Conveniently arranged buttons that are easy to reach with the thumb. We love how setting up the connectivity is quick and simple with the appropriate fan.
Limited use since compatibility is only with Hampton Bay and Harbor Breeze fans.
Multi-functional remote has buttons for off\on, speed, light, and timing. Comes with a wall mount for convenient storing, and the ability to pair with other remotes.
It does not have a dimmer option.
Stands out for its long, 40-foot working distance. Remote control can connect with taller ceiling fans or fans placed in different rooms of the home.
Universal features are difficult to set up with non-Harbor Breeze ceiling fans.
More advanced features are offered through the button layout. Great button organization makes it easy to use right off the bat.
Smaller timer controls can be difficult to press without looking at the fan directly.
Universal remote will work with most brands. Has 4 different setting options on the remote for changing speed, light, power, and timing. Has a soft switch and zero cross detection.
When power goes out in the home, the ceiling fans automatically turn lights on once the electricity comes back on.
We recommend these products based on an intensive research process that's designed to cut through the noise and find the top products in this space. Guided by experts, we spend hours looking into the factors that matter, to bring you these selections.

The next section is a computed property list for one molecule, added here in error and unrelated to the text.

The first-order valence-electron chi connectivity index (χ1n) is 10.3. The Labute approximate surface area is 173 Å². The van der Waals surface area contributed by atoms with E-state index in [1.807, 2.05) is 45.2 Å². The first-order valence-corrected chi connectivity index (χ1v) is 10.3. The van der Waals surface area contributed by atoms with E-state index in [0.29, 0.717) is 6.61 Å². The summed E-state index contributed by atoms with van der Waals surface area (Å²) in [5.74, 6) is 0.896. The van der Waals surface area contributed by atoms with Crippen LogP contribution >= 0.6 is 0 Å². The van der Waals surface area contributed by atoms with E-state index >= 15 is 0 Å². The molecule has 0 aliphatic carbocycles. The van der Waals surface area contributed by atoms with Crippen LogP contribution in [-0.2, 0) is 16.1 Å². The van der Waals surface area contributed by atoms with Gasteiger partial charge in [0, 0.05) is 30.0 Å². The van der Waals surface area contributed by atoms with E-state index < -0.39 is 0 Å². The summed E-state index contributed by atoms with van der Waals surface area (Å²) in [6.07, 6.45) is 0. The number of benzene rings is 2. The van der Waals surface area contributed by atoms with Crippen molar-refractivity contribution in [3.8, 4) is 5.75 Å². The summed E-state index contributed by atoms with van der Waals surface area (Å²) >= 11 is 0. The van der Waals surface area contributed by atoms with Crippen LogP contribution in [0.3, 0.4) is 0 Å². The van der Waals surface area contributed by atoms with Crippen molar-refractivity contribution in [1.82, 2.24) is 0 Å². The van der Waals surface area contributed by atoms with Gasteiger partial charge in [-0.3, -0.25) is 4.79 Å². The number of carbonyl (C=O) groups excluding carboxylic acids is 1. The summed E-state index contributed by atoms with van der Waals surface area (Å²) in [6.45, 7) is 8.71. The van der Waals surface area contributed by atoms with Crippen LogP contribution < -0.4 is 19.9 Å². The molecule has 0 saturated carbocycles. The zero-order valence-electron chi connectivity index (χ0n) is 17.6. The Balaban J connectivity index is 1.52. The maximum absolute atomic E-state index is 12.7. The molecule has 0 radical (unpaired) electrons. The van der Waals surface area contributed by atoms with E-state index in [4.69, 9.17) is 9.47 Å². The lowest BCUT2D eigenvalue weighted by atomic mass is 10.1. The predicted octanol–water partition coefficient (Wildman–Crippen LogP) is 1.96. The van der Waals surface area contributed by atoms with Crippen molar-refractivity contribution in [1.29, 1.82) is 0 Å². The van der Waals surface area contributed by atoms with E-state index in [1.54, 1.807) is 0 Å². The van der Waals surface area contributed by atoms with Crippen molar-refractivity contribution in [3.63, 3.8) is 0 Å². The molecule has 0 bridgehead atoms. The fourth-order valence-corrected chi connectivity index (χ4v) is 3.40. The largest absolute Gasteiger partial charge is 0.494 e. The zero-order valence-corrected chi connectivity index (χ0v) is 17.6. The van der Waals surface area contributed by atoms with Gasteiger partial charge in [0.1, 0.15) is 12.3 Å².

Ceiling fans circulate the air in your house, keeping it cooler in the summer and warmer in the winter. They save on your electric bills by giving your A/C and heater a break. Most ceiling fans have lights, so they’re a great two-for-one deal.
But a ceiling fan’s pull chains can be a hassle. They’re either too short or too long. They also sway too much, and you can’t tell them apart when it’s dark. As time goes by, pull chains begin to stick as the mechanical parts gradually wear out. The pull chain mechanism often fails before anything else, leaving you with a ceiling fan and lights that can only be controlled by a wall switch.
A ceiling fan remote control can be installed on existing ceiling fans, and it’s a great way to circumvent any pull chain problems once and for all. Our buying guide covers everything you need to know about ceiling fan remote controls.
Ceiling fan remote control kits consist of a remote control pad and a receiver. The remote control pad should fit in your hand. Unlike the small buttons on a TV remote, the buttons on a ceiling fan remote control are generally larger. This is a helpful feature when it’s dark.
The size of the receiver is more crucial. It has to fit inside the ceiling mount housing of your ceiling fan or in the ceiling itself. If the receiver is too big to fit inside the fan, you’ll have to remove the electric box, push the receiver through, then reattach the electric box. This creates an extra step during installation.
Before you buy a remote control kit, check the manual on your ceiling fan to find out if there is room inside the housing for the receiver. If the manual doesn’t have that information, call the manufacturer’s customer support line. Ceiling fan remote controls are growing in popularity, so customer support should be familiar with answering this question.
Ceiling fan remote control kits can be universal or specific to a particular brand of ceiling fan. Most ceiling fan remote controls will list the compatible brands in their description. This makes it easier to determine if the receiver will fit inside the fan housing, but it isn’t a guarantee. Your best bet is a kit that is specific to the brand of your ceiling fan. Universal kits are usually cheaper, but they don’t always fit.